“Being on the wrong side of history carries consequences. V lives that truth every day. If you’ve done terrible things, lived a terrible way, profited from pain in the face of history’s power to judge, then guilt and loss accrue. Redemption becomes an abstract idea receding before you. Even if your sin — like dirt farmers in Sherman’s path — had been simply to live in the wrong place, you suffered. Didn’t matter whether you owned slaves or which way you voted or how good your intentions had been. Or how bad. You might suffer as much as the family of a great plantation, which was maybe not completely just. But if you were the family with the great plantation, you had it coming. Those were times that required choosing a side — and then, sooner or later, history asks, which side were you on?”
— Charles Frazier, writing in “VARINA”
“A part of her believed this one moment — Carolina woods, a wagonload of children, lights of heaven blazing on a clear spring night — was sufficient. An eternity in itself. A perfect instant if you erased guilt of the past and dread of the future.”
— Charles Frazier writing in “VARINA”
My working title for this post was
“Non-Shooting Civil War In America.” I thought that might be over the top, if only by a little.
I don’t see immediate danger of violent civil war in America, but I think today’s U.S. government shutdown is collapse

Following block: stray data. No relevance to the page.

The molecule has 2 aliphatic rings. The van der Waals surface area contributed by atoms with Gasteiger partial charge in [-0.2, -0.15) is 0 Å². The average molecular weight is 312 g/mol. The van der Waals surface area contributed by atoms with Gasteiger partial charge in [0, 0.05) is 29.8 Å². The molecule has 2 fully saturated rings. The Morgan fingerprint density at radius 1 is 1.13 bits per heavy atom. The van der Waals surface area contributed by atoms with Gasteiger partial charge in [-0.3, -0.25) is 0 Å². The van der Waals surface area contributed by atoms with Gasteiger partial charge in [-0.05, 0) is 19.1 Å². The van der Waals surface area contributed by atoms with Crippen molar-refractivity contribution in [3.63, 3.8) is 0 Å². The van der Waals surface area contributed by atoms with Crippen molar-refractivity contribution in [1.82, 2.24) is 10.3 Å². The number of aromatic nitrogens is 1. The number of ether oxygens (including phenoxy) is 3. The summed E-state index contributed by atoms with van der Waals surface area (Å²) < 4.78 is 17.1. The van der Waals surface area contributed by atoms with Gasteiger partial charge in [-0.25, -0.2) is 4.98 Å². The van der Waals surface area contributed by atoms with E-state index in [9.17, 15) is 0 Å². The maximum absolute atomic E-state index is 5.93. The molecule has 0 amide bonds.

by premeditated sabotage by political failure. In other words, our regular political process for resolving differences has failed. Moreover, the failure is not accidental; it’s intentional. Congress, especially, has failed big time.
“This is the America that Obama will govern in his second term: A place divided not only by ideology, race and class but also by the very perception of reality. . . . The president who spoke ambitiously at his first inauguration about uniting America instead arrives at his second with the country further divided.” — Eli Saslow, The Washington Post, Jan. 20, 2013
Note: This post was published in 2013 following the 2012 presidential election. It seems more relevant than ever as America prepares for the 2016 presidential election.
Divided by ideology, race and class.
That sums up America in the decade leading up to the Civil War, as described in “Team Of Rivals,” Doris Kearns Goodwin’s history of Abraham Lincoln and the politicians, abolitionists, generals, and ordinary people of his era. The similarities between the present time and the decade before the Civil War are striking and frightening. Continue reading